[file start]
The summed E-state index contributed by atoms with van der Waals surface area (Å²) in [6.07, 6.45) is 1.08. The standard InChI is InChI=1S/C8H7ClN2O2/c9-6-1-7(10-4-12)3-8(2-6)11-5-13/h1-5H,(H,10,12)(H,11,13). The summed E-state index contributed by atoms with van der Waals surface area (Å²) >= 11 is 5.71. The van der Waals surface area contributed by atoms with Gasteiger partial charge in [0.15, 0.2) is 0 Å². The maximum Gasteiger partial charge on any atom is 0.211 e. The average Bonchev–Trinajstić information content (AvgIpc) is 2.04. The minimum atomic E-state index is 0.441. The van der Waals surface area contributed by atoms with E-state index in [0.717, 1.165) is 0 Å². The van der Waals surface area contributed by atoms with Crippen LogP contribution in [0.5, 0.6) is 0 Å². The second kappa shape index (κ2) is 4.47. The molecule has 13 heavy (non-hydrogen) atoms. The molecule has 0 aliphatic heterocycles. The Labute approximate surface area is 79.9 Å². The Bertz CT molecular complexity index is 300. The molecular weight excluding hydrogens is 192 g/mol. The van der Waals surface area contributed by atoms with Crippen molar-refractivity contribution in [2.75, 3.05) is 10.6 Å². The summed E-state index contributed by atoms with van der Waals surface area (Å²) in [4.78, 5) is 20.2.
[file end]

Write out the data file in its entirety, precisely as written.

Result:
The summed E-state index contributed by atoms with van der Waals surface area (Å²) in [6.07, 6.45) is 1.08. The standard InChI is InChI=1S/C8H7ClN2O2/c9-6-1-7(10-4-12)3-8(2-6)11-5-13/h1-5H,(H,10,12)(H,11,13). The summed E-state index contributed by atoms with van der Waals surface area (Å²) >= 11 is 5.71. The van der Waals surface area contributed by atoms with Gasteiger partial charge in [0.15, 0.2) is 0 Å². The maximum Gasteiger partial charge on any atom is 0.211 e. The average Bonchev–Trinajstić information content (AvgIpc) is 2.04. The minimum atomic E-state index is 0.441. The van der Waals surface area contributed by atoms with E-state index in [0.717, 1.165) is 0 Å². The van der Waals surface area contributed by atoms with Crippen LogP contribution in [0.5, 0.6) is 0 Å². The second kappa shape index (κ2) is 4.47. The molecule has 13 heavy (non-hydrogen) atoms. The molecule has 0 aliphatic heterocycles. The Labute approximate surface area is 79.9 Å². The Bertz CT molecular complexity index is 300. The molecular weight excluding hydrogens is 192 g/mol. The van der Waals surface area contributed by atoms with Crippen molar-refractivity contribution in [2.75, 3.05) is 10.6 Å². The summed E-state index contributed by atoms with van der Waals surface area (Å²) in [4.78, 5) is 20.2.